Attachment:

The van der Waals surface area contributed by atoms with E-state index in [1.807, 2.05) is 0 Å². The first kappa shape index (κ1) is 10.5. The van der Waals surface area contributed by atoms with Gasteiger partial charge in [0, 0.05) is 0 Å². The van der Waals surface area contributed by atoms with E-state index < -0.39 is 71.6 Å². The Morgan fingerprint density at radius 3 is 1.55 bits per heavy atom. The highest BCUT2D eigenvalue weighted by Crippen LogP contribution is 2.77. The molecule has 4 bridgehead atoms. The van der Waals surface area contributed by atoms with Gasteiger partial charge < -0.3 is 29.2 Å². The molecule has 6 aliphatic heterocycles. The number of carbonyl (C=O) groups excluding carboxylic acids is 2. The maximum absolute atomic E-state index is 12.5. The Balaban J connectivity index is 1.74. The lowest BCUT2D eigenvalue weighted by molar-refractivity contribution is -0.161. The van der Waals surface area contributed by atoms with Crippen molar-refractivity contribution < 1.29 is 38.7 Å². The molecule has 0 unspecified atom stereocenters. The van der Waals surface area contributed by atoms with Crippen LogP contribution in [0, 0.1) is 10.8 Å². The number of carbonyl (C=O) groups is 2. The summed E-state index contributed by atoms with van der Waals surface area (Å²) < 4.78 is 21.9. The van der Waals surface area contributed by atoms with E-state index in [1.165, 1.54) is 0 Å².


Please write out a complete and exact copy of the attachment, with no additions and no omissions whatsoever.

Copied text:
The van der Waals surface area contributed by atoms with E-state index in [1.807, 2.05) is 0 Å². The first kappa shape index (κ1) is 10.5. The van der Waals surface area contributed by atoms with Gasteiger partial charge in [0, 0.05) is 0 Å². The van der Waals surface area contributed by atoms with E-state index < -0.39 is 71.6 Å². The Morgan fingerprint density at radius 3 is 1.55 bits per heavy atom. The highest BCUT2D eigenvalue weighted by Crippen LogP contribution is 2.77. The molecule has 4 bridgehead atoms. The van der Waals surface area contributed by atoms with Gasteiger partial charge < -0.3 is 29.2 Å². The molecule has 6 aliphatic heterocycles. The number of carbonyl (C=O) groups excluding carboxylic acids is 2. The maximum absolute atomic E-state index is 12.5. The Balaban J connectivity index is 1.74. The lowest BCUT2D eigenvalue weighted by molar-refractivity contribution is -0.161. The van der Waals surface area contributed by atoms with Crippen molar-refractivity contribution < 1.29 is 38.7 Å². The molecule has 0 unspecified atom stereocenters. The van der Waals surface area contributed by atoms with Crippen LogP contribution in [0, 0.1) is 10.8 Å². The number of carbonyl (C=O) groups is 2. The summed E-state index contributed by atoms with van der Waals surface area (Å²) < 4.78 is 21.9. The van der Waals surface area contributed by atoms with E-state index in [1.165, 1.54) is 0 Å².